In computer science, the foremost application of such notation is to the time-complexity function of an algorithm. But there are other applications within C.S., and many more outside it.
OTOH, there is a difference between reading the notation as written, and interpreting the concept. Certainly there is a place in computing for talking about "quadratic time complexity". In such a situation, we might write "O(n^2)". That would be literally read as "(big-)Oh of n squared", but in context it might be telling us something about time complexity, and there isn't anything wrong with reading it that way.
Note: I always say the "big" in "big-O", because standard mathematical notation also includes "little-o", which is also about asymptotic growth rate. Little-o is far less common in C.S., though.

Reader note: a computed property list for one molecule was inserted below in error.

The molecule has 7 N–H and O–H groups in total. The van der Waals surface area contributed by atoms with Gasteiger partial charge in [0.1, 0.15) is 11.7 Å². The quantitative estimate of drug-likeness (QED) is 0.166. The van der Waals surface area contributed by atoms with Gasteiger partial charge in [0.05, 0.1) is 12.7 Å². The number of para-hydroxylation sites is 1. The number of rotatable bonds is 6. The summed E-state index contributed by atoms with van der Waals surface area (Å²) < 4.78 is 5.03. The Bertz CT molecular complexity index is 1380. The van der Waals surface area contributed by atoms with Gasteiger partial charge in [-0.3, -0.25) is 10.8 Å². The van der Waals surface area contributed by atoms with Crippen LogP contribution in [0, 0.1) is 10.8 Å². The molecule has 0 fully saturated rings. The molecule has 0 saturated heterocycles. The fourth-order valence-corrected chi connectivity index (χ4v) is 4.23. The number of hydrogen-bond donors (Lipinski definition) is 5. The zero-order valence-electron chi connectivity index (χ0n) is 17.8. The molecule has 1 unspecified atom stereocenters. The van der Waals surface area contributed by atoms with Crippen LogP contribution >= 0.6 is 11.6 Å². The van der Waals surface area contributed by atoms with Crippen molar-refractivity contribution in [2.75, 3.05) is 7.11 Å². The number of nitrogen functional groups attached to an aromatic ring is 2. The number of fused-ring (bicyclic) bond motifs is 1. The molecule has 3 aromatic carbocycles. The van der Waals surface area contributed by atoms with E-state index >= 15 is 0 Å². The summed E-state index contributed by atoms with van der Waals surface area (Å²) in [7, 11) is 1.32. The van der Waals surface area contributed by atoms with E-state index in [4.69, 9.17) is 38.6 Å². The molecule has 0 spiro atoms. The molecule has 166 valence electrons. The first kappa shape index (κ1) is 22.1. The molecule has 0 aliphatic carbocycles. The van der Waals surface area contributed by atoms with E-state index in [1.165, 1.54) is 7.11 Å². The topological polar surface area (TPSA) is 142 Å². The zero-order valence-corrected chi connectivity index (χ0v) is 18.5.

That has more to do with how the rest of the sentence is constructed, and to some extent the selection of pronunciation of O(n²). e.g., selecting "order n-squared" makes "is of" the natural choice, while "big-oh n-squared" is less grammatically awkward with "is" (arguably, the former example could be "of order n-squared", in which case "is of" is not actually different from "is"). To completely disambiguate, one should specify what the growth is in respect to: time, space, or something else. For example "In the worst case, quicksort is oh of n-squared with respect to time." "Has" should be reserved for when using O(n²) as an adjective, e.g. "Quicksort normally has oh of n log n growth in time."